There hasn’t been nor will there ever be a film like this one. Personally, I think that of all his films it is the brightest and it flows with magic only imagined through dreams and childhood fantasies. Laden within this fantastic world are also subtle lessons against war, self esteem and like in many of his other films the power of true love. This kind of love isn’t very dramatic but it is powerful. Why? Because it is real. It is impossible to question its authenticity because it seems so natural and it happens so gradually. In other words, it develops and embeds itself rather than being foolishly grasped or thrust away while the characters are frantically running from yet towards each other.

I find it so strange that so few take animation seriously when it has become one of the most powerful storytelling arts. Only through animation could they have brilliantly told a story such as this one. That is the magic of Miyazaki-san’s true animated masterpieces. He opens for worldwide audiences a window into the spectacular without resorting to petty plots or moral challenging scenes. They are beautifully simplistic and unforgettable.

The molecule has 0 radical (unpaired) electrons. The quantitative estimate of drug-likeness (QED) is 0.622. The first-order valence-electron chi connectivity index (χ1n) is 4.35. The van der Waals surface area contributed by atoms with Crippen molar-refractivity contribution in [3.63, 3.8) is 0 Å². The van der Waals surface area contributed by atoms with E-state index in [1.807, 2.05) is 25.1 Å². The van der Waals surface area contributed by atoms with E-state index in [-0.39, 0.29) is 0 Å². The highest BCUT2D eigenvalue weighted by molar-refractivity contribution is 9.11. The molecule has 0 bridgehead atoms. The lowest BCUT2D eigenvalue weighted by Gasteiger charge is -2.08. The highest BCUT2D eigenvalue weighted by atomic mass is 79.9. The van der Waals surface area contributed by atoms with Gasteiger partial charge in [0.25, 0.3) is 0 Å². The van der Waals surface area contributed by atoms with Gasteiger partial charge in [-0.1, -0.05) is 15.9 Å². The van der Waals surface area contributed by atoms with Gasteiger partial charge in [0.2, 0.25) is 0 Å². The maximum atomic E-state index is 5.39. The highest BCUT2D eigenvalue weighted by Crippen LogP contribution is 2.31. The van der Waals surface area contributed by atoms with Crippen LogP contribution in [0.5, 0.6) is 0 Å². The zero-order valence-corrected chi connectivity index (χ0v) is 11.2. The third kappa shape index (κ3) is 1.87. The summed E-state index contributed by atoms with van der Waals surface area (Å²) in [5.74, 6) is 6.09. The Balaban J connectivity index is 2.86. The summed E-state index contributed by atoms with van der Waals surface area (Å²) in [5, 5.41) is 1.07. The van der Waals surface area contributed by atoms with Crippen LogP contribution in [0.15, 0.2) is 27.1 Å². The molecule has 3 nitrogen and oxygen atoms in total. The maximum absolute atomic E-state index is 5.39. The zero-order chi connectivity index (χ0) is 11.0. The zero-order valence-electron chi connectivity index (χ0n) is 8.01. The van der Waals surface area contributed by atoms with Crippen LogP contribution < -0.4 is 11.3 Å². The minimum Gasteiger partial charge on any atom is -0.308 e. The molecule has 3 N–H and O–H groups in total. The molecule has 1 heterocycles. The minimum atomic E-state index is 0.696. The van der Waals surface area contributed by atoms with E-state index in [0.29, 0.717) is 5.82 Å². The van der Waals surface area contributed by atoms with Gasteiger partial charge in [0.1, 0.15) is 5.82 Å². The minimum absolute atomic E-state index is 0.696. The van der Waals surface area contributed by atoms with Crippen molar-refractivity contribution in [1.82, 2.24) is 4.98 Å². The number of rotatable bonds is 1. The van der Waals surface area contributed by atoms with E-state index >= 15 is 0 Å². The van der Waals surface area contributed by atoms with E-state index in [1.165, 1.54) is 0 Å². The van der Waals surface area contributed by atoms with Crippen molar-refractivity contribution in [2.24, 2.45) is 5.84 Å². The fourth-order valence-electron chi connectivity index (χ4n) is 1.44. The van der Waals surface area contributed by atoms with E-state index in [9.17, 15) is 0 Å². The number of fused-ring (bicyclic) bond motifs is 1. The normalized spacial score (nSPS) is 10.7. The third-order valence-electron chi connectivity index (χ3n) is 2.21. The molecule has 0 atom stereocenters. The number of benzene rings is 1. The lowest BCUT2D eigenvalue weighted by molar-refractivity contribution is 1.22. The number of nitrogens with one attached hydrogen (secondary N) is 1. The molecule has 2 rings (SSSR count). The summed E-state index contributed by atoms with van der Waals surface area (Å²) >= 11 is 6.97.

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I can’t go against the wonderful feeling I have had since I first watched it five or six years ago. This will forever stay one of my favorite films and I believe in its own way that it is a masterpiece. Take it as you will, but remember that sometimes the most brilliant of stories don’t need to shout or scream. Some just unfold like a dream.

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FAVORITE QUOTE:

Sophie: Please. Howl. I’m sure I could be of help to you. {PAUSE} Even though I’m not pretty. . . {PAUSE} and all I’m good at is cleaning. 

Howl: Sophie! Sophie you’re beautiful! 

{Sophie becomes an old woman again} 

Sophie: Well, the nice thing about being old is that you’ve got nothing left to lose. 

SECOND FAVORITE: {I couldn’t resist}

[Howl comes running out of the bathroom, screaming. His hair is now orange]

Howl: Sophie! You, you sabotaged me! Look! Look at what you’ve done to my hair! Look!

Old Sophie: What a pretty color.

Howl: It’s hideous! You completely ruined my magic potions in the bathroom!

Old Sophie: I just organized things, Howl. Nothing’s ruined.

Howl: Wrong! Wrong! I specifically ordered you not to get carried away!

[tragically]

Howl: Now I’m repulsive.

[slumps into a chair]

Howl: I can’t live like this.

[starts sobbing, head in hands]

Old Sophie: Come on, it’s not that bad.

[Howl’s hair changes color to purple, then black]

Old Sophie: You should look at it now, its shade is even better.

Howl: [inconsolable] I give up. I see not point in living if I can’t be beautiful.